Klimt’s Last Studio
Gustav Klimt’s The Kiss is the world’s most famous painted embrace. Its presence in Vienna has long attracted visitors, where the familiar image has found its way onto everything from cufflinks to dog jackets. But what of the studios where the enigmatic artist conjured up such trail-blazing imagery? Until recently all were considered lost.
by Duncan J.D. Smith
So-called villa before restoration. Photo: © Duncan J.D. Smith
Klimt was born in Vienna in 1862, one of seven children to a Bohemian goldsmith. The family’s modest home at Linzer Strasse 247 (14th District), however, has long since given way to modern buildings. After attending Vienna’s University of Applied Arts (Universität für angewandte Kunst) Klimt commenced work as a decorative painter. Commissions included the Hermes Villa for the imperial household, as well as the newly-built Burgtheater and Kunsthistorisches Museum, all in the emperor’s beloved Historicist style.
But Historicism was backwards-looking, and Vienna felt staid when compared with Paris, where Impressionism was causing a sensation. In response Klimt co-founded the Wiener Secession, which quickly established a fully-fledged Viennese take on Art Nouveau. Historicism would no longer hold Vienna back in the arts.
When the Secession fell apart in 1905 Klimt continued alone to develop further the varied and idiosyncratic styles for which he is known today. How far he had already come can be gauged by the furore caused when he unveiled a series of ceiling murals commissioned by the University of Vienna. With the works branded pornographic by academics, Klimt returned his fee and removed the pictures. He vowed never to work for the state again.
Klimit's paintings for the University of Vienna - now all destroyed. From left to right: Philosophy, Medicine and Jurisprudence
By this time Klimt was working in his second studio at Josefstädter Strasse 21 (8th District), where he painted The Kiss. He had moved there in 1892 after vacating his first studio at Sandwirtgasse 8 (6th District), in which he had been ensconced since 1883. Neither is extant today although both carry commemorative plaques, as does a house at Westbahnstrasse 36 (7th District), where Klimt lived at the time with his mother and sisters. The studio on Josefstädterstrasse by the way is the one seen in photos of Klimt in a garden clutching a cat.
The Klimt Villa as it is today, with the artist's studio visible between the two pillars. Photo © www.duncanjdsmith.com
In 1912 Klimt moved studio once again, this time to a single-story garden house on Feldmühlgasse in the Viennese suburb of Unter St. Veit (13th District). The property was owned by a furniture manufacturer, Joseph Herrmann, whose daughter married the painter Felix Albrecht Harta. Through this artistic connection the property was rented to Klimt, and it was there in February 1918 that he succumbed to a fatal stroke. He had been working simultaneously on two works, The Bride and Lady with Fan.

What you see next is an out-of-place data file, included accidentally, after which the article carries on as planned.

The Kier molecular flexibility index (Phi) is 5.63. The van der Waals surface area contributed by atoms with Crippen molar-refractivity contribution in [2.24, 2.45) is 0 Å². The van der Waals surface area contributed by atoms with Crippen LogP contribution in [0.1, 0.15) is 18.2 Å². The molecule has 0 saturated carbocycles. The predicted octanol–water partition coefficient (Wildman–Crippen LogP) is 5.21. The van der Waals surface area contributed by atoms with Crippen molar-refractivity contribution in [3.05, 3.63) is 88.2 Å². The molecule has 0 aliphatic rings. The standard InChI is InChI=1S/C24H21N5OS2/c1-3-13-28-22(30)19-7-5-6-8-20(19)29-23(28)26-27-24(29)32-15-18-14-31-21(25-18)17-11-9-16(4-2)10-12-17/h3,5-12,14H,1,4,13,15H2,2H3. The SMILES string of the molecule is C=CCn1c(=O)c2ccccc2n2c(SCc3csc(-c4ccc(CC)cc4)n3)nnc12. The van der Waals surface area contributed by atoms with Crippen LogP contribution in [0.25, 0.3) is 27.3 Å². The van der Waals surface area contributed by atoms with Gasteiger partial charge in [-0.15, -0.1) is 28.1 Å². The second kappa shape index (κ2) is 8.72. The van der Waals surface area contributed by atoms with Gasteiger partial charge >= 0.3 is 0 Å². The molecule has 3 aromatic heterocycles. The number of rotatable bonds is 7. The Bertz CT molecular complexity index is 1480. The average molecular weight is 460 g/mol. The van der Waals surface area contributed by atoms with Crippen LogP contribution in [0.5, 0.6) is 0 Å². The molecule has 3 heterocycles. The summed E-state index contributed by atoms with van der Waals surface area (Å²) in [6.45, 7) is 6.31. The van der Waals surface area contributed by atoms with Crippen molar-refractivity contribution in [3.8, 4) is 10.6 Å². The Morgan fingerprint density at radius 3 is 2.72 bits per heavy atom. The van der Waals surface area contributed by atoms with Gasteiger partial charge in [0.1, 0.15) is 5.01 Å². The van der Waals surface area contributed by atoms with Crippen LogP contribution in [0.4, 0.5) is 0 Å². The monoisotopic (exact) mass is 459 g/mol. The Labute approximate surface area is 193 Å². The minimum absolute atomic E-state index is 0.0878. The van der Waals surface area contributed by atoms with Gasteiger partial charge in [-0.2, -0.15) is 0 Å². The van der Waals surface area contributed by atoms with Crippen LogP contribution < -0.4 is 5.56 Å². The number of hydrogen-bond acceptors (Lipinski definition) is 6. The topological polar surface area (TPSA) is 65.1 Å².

Klimt’s friend Egon Schiele pleaded for the studio to be left untouched in tribute to the artist but it wasn’t to be and within months Schiele, too, was dead. The contents of Klimt’s studio passed quickly into private hands and the studio itself was assumed lost after the Herrmanns erected a villa on the site in 1923. It therefore came as a complete surprise when in 1998 forgotten plans of the villa emerged revealing the fact that the studio had not been demolished but instead incorporated into the new building.
Orchard with Roses
Both villa and studio have subsequently been renovated and turned over to the Comenius Institute for use as a museum and cultural centre. Contemporary photographs and eyewitness accounts have helped with the work. Schiele, for example, described the reception room with its collection of East Asian art, and Carl Moll alluded to the room where Klimt’s models – “several were at his beck and call” – undressed. A Japanese visitor, the artist Kijiro Ohta, who visited Klimt in 1913, wrote a revealing account of his meeting Klimt, who appeared wearing no underwear!
Klimt had the studio’s north-facing picture window installed, which can still be seen today, and planted the semi-wild cottage garden filled with shrub roses and fruit trees. He captured something of it in his Orchard with Roses (1912) (above). Although long lost, it is hoped that before long the garden will be reborn too. One can just imagine Klimt in his trademark indigo-blue kimono nodding his head in approval.
The Klimt Villa at Feldmühlgasse 11 (13th District) is normally open Tuesday to Saturday 10am-6pm, www.klimtvilla.at
Adapted from the book Only in Vienna: A Guide to Unique Locations, Hidden Corners and Unusual Objects by Duncan J.D. Smith (published by The Urban Explorer).
Others in this series by Ducan J.D. Smith:
About the Author
Explorer and travel writer Duncan J.D. Smith first got the history bug when his grandfather unearthed the grave of a Roman soldier. He opened his own museum aged eleven and went on to study archaeology at Birmingham. After many years in travel publishing, in 2003 he relocated to Vienna, where he writes and publishes his Only In Guides, a series of city guides for independent cultural travellers. Duncan is a Fellow of the Royal Geographical Society. www.duncanjdsmith.com and www.onlyinguides.com.
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